As president and owner of Dorothy Draper & Co. the oldest design firm in the United States, Mr. Varney’s signature style is rooted in that of his mentor, Ms. Draper, and her flair for the dramatic and dynamic.
“The real secret is color,” says Mr. Varney.
It’s one of the reasons clients seek him out. His fearless use of the entire spectrum has kept his wall coverings, fabrics and other products in demand. The first obvious change to The Colony is its exterior, now painted salmon.
“We call it Wolcott Salmon for Mrs. Draper’s ancestry. She was related to Oliver Wolcott, one of the signers of the Declaration of Independence,” he explains.
Mr. Varney has always believed people are happier in warm, pretty colors. The hallways on each floor are done in different shades -- Carleton Blue, Dorothy Pink and Millbrook Green. The wallpaper in the halls below the chair rail was designed by Mr. Varney’s son, Sebastian.
“It’s very Monticello,” Mr. Varney says of the trellis-like pattern.
The walls of the main lobby are covered in Jasper Peony, the same pattern he used in Tory Burch’s showrooms. It comes from the Carleton V limited wallpaper and fabrics collection. “For the Colony, we did it in silver with peach,” he says.
The firm’s iconic white birdcage chandeliers, which Ms. Draper first used in New York City’s Metropolitan Museum cafeteria, are scaled down for the hotel’s lobby. Two of the originals are at The Grand on Michigan’s Mackinac Island, and one graces the entry hall of West Virginia’s Greenbrier Hotel. The centerpiece of the entrance at The Colony is a large green crystal tiered chandelier. It weighs 1,300 pounds and contain 637 individually hand-hung crystal pendants.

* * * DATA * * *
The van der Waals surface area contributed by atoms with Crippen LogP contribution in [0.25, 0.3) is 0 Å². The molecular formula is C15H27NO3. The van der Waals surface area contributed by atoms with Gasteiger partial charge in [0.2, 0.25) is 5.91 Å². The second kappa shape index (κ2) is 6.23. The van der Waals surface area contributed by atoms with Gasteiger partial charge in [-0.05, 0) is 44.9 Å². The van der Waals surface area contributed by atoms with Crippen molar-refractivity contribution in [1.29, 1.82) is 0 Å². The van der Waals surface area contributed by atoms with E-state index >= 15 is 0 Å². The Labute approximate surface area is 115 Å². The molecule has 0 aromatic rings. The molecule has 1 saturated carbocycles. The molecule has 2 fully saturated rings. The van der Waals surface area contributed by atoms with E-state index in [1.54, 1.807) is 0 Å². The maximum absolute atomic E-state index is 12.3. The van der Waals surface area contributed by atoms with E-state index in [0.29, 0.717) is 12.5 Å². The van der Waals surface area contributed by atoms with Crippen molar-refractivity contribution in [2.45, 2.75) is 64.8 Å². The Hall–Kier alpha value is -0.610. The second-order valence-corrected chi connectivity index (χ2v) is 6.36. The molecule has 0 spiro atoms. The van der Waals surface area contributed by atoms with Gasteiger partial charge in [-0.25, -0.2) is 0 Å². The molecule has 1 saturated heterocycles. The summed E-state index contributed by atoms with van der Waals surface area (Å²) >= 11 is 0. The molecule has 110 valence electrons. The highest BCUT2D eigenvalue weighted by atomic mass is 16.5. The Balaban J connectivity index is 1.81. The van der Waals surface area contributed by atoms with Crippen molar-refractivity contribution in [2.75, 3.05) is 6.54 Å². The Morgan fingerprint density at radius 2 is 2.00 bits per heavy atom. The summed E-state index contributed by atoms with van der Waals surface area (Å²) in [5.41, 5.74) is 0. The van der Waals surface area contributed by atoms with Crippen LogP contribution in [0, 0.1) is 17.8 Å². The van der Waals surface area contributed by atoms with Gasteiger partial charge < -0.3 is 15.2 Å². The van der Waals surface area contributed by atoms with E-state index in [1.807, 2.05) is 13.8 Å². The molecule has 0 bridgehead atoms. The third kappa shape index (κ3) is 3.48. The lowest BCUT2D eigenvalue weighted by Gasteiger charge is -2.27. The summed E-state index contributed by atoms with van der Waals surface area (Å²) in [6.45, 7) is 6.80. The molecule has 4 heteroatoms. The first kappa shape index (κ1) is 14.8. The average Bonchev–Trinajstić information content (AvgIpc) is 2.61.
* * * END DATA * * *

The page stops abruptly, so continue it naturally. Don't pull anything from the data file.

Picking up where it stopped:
“You can’t miss it!” says Mr. Varney, smiling.
One pattern that is repeated throughout the hotel is Brazilliance. Its oversized banana leaf covers chairs, the underside of the poolside canopy and hallways, including the curved wall leading from the lobby to the famous Polo Lounge. Each room has its own personality, including lamps, artwork and colorways.
“Carleton used 19 colors on one floor! We stayed true to our British Colonial architecture while the effect is new and crisp,” Mr. Everingham says. “The end result is lively, kind of bold with some whimsy -- happy,” he adds.
The most famous room in the hotel is The Royal Room, considered one of the country’s top cabaret supper clubs.
The adjacent Polo Lounge has been updated with mural-size polo photos from Wellington by legendary photographer Harry Benson. Blue-check tablecloths pick up the blue of the Florida-shaped pool. Even the pool towels -- bright green, yellow, pink -- add to the happy vibe.
To see The Colony’s new face and enjoy lunch with interior designer Carleton Varney, jet in Feb. 13-15 for “The Spirit of Palm Beach with Carleton Varney,” offered by the Carnegie Museums of Pittsburgh Travel Program. For information, call 412-578-2618 or go to carnegiemuseums.org and click “travel program."
On Saturday, Mr. Varney will be conducting the “Dorothy Draper School of a Decorating” at the Greenbrier in White Sulphur Springs, W.Va. Go to greenbrier.com or call 888-598-4302 to register.